Palm Springs Aerial Tramway

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The Palm Springs Aerial Tramway – a car climbing from the valley station below.

The Palm Springs Aerial Tramway in Palm Springs, California, is the largest rotating aerial tramway in the world. It was opened in September 1963 as a way of getting from the floor of the Coachella Valley to near the top of San Jacinto Peak and was constructed in rugged Chino Canyon. Before its construction, the only way to the top of the mountain was to hike hours from Idyllwild. The rotating cars were added in 2000.


A steel truss pylon for the tramway
Looking up towards the Mountain Station from the Valley Station

The twelve-and-a-half minute ride begins at the Valley Station (coordinates: 33°50′14″N 116°36′51″W / 33.8372°N 116.6142°W / 33.8372; -116.6142Coordinates: 33°50′14″N 116°36′51″W / 33.8372°N 116.6142°W / 33.8372; -116.6142) at 2,643 ft (806 m) and passes up a sheer mountain face through five life zones (biomes) on its way to the Mountain Station (coordinates: 33°48′47″N 116°38′19″W / 33.8130°N 116.6385°W / 33.8130; -116.6385) at 8,516 ft (2,596 m) above sea level.[1] Travelers start in the Sonoran Desert and arrive at an alpine forest.[2]

The floor of the 18-foot-diameter (5.5 m) aerial tram cars rotates constantly, making two complete revolutions throughout the duration of the journey so that the passengers can see in all directions without moving. With a maximum capacity of 80 passengers, it is the largest of the three rotating aerial trams in the world.[1] The other "Rotair" aerial trams are located in Cape Town, South Africa, and Titlis, Switzerland.

Passengers disembark at the Mountain Station in the alpine wilderness of Long Valley and Mount San Jacinto State Park. The air can be as much as 40 °F (22 °C) cooler at the top than in the desert. Visitors can walk along nature trails or play in the snow during the winter months. Back-country hiking can be done with a permit from the U.S. Forest Service. There are two restaurants at the summit, one of which specializes in fine dining. Both stations have gift shops specializing in Aerial Tramway-related merchandise as well as educational toys. A video presentation of the history of the attraction plays continuously in a theater at the Mountain Station. It was produced by Palm Springs television station KESQ-TV with voiceovers provided by Palm Springs radio personalities.

The view at the top can stretch northward for more than 200 mi (320 km) on a clear day, all the way to Mount Charleston north of Las Vegas, Nevada. Views to the east and west can stretch as far as 75 mi (121 km). California's Salton Sea is plainly visible to the southeast.

As it was in 1963, the only way up the mountain to deliver supplies and water is via the aerial tram cars themselves. Supplies are loaded into the passenger area before the attraction's opening while fresh water is pumped into storage tanks in the car's underbelly.

One of the original aerial tram cars on static display as seen in 2007

The original aerial tram cars are now on static display near the entrance to the Valley Station.


Trambi: an early mascot for the Tramway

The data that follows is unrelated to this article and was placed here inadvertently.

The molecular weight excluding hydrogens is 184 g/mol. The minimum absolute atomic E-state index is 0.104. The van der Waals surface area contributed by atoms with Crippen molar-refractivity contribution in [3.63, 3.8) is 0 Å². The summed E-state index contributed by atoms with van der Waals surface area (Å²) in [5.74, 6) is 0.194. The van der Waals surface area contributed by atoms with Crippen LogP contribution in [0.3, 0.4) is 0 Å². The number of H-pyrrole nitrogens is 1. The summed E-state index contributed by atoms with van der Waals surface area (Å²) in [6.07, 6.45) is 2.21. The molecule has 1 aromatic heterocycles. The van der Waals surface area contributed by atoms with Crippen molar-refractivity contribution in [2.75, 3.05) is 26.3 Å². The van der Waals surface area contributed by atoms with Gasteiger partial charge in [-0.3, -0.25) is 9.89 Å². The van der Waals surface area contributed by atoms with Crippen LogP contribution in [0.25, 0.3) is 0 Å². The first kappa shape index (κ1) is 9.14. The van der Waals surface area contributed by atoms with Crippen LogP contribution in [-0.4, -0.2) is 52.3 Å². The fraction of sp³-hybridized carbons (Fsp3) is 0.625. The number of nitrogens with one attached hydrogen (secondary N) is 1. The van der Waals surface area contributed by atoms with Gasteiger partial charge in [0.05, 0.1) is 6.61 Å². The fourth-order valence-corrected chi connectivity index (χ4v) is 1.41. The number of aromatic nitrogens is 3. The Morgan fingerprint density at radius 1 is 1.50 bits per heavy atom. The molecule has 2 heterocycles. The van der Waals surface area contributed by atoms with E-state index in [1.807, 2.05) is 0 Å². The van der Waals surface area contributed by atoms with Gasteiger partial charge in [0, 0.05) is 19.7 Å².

The aerial tram was first proposed by electrical engineer Francis F. Crocker during a 1935 trip to Banning, California, with the Desert Sun newspaper publisher Carl Barkow.[3] During the heat of the day, Crocker's gaze fell upon the snow-capped, 10,804-foot-high (3,293 m) peak of Mount San Jacinto to the east. Crocker then proposed building an aerial tram up the face of Chino Canyon, an idea that one newspaper dubbed "Crocker's Folly".[citation needed]

Toward the end of the decade, Crocker named the comanager of the Palm Springs Desert Inn, O. Earl Coffman, to chair the construction committee.

A view of the Coachella Valley from a tramway car. Palm Springs, the San Andreas Fault, and Interstate 10 are visible.

Both World War II and the Korean War shelved the project. Construction began in 1960. The unprecedented use of helicopters in the construction of four of the aerial tram's five towers helped the Palm Springs Aerial Tramway earn a reputation as a great engineering feat.[citation needed] It was opened in September 1963.

In 1963, a tram car became stuck for 13½ hours because of an electrical problem in the control room.[4]

On September 16, 1967, the first episode of the TV show Mannix was broadcast with the tramway as a scene in the show.[5] On October 2, 1971, an episode of Mission: Impossible (Season 6, Episode 3: "The Tram"), filmed at the tramway, first aired. In the fall of 1966, two episodes of I Spy were filmed in Palm Springs, one of which included footage of the tramway (Season 2, Episode 1), and the other included a brief discussion of the tramway (Season 2, Episode 8). The Columbo episode "Short Fuse" featured the tramway as the location of the climactic scene at the end of the show where Columbo tricks the murderer into revealing his guilt. The fourth and final Matt Helm movie, The Wrecking Crew, contained an action scene filmed at the tram station that featured actors Dean Martin, Nancy Kwan, and Sharon Tate. The 1974 television movie Skyway to Death, shown on the ABC Movie of the Week, had its exterior scenes filmed at the tramway. In the 2010 Life After People episode "Holiday Hell", the desert environment allows the tramway to survive 120 years without maintenance before it collapses into Chino Canyon from corrosion of its cables and towers.